57. ^ The magnetic field varies depending on where the spacecraft is in its orbit (the “true anomaly”), so it is usually referred to as “geomagnetic”. Relevant characteristics are discussed in §5.3 of Natural Environments (Justh, ed., 2016), along with some of the pertinent spacecraft design issues.
  58. ^ See §5.4 of Natural Environments (Justh, ed., 2016) for a parametric discussion of the plasma environment at the altitude of ISS. Excess positive charge on the ISS is managed through a Plasma Contactor Unit mounted on the Z1 Truss element. It eliminates arcing between the spacecraft and the charged environment. See Carpenter (2004).
  59. ^ The thermosphere's ionizing radiation environment is described §5.5 of Natural Environments (Justh, ed., 2016). The effects are generically described in §5.5.3.
  60. ^ For example, non-quantitative M/D requirements were documented in the ACBM Dev. Spec. (BD&SG, 1998) § A recent assessment of Meteoroid/Debris environment is described in Natural Environments (Justh, ed., 2016) §5.6; the reference notes that, although debris is not strictly “natural” in origin, it is treated as such for descriptive purposes because it is outside the control of any development project.
  61. ^ In this context, “plume” refers to a rocket's exhaust jet after it leaves the nozzle. During proximity operations, a rocket fired by a chase vehicle to slow its approach toward a target is often aimed at that target (a “braking maneuver”). When the exhaust hits the target, it generates forces that can push the target away and, if striking off-center, spin it around. Depending on the composition of the exhaust, the plume can also contaminate the outside of the target vehicle. Regarding the effect of plume impingement on the target vehicle, operations to mitigate them are extensively discussed in Shuttle/LDEF Retrieval Ops (Hall, William M., 1978) starting on page 10 (pdf pagination). Contamination can degrade the target's thermal control and power generation capabilities. See, for example, the discussion of Apollo spacecraft jets interacting with Skylab in History of Space Shuttle Rendezvous (Goodman, 2011), Chapter 5. The shape and density of the plume may not be intuitive. See the discussion starting on p 166 of Griffen & French (1994).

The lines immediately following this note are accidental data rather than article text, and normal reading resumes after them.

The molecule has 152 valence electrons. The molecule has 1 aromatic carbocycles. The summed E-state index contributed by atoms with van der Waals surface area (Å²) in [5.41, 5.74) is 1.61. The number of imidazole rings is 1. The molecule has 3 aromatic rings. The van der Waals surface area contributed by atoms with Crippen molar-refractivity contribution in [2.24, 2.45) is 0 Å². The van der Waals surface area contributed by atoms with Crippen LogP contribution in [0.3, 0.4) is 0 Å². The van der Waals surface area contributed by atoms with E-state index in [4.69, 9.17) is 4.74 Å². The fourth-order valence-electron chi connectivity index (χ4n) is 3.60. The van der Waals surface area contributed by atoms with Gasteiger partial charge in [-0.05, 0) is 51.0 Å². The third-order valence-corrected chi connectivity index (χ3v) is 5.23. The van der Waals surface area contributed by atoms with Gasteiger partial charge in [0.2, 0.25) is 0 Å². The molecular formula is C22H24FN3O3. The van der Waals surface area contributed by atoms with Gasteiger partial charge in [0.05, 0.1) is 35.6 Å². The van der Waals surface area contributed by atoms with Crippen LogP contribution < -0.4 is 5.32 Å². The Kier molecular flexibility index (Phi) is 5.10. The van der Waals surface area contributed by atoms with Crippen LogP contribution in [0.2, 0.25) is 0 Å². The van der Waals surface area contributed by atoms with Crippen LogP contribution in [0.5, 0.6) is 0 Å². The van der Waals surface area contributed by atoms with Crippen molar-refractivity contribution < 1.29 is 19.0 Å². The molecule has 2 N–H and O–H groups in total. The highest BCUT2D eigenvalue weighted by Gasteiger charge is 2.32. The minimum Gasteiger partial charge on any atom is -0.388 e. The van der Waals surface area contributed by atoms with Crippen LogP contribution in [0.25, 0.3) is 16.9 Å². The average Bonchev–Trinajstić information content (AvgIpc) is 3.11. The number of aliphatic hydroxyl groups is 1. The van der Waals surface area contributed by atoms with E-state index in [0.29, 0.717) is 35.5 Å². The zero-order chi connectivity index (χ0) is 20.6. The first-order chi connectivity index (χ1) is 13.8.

62. ^ See Figure 1 of Cook, Aksamentov, Hoffman & Bruner (2011) for a “tree” of assembly mechanisms. The need to assemble large things on orbit is discussed on page 9 of History of Space Shuttle Rendezvous (Goodman, 2011). The same reference notes on page 16 that the emergent concepts were considered too dangerous for the one-person spacecraft of the Mercury program, and were deferred to the larger crew complement of Project Gemini. Mercury did, however, contain flight experimentation on the ability of the pilot to estimate distances and attitudes in space. “Apollo era” is used abstractly here to include Skylab, and the Apollo/Soyuz Test Project. See pages 15 – 59 of the reference for a more comprehensive historical treatment.
  63. ^ See History of Space Shuttle Rendezvous (Goodman, 2011), page 69 for an introductory discussion of newly encountered circumstances and factors in the Space Shuttle program. The comment on coaxiality is found on page 4 (pdf page 9) of Cohen, Eichold & Heers (ed.) (1987). Shuttle/LDEF Retrieval Ops (Hall, William M., 1978) contains a detailed explanation of the physics and mathematics of the r-bar approach, including an exposition on the relationship between it and use of the SRMS to retrieve free-flying spacecraft. Comprehension of what was known (or expected) in the time frame where berthing was developed can be enhanced by reading it in the context of Livingston (1972) and the RMS Requirements (NASA/JSC,1975).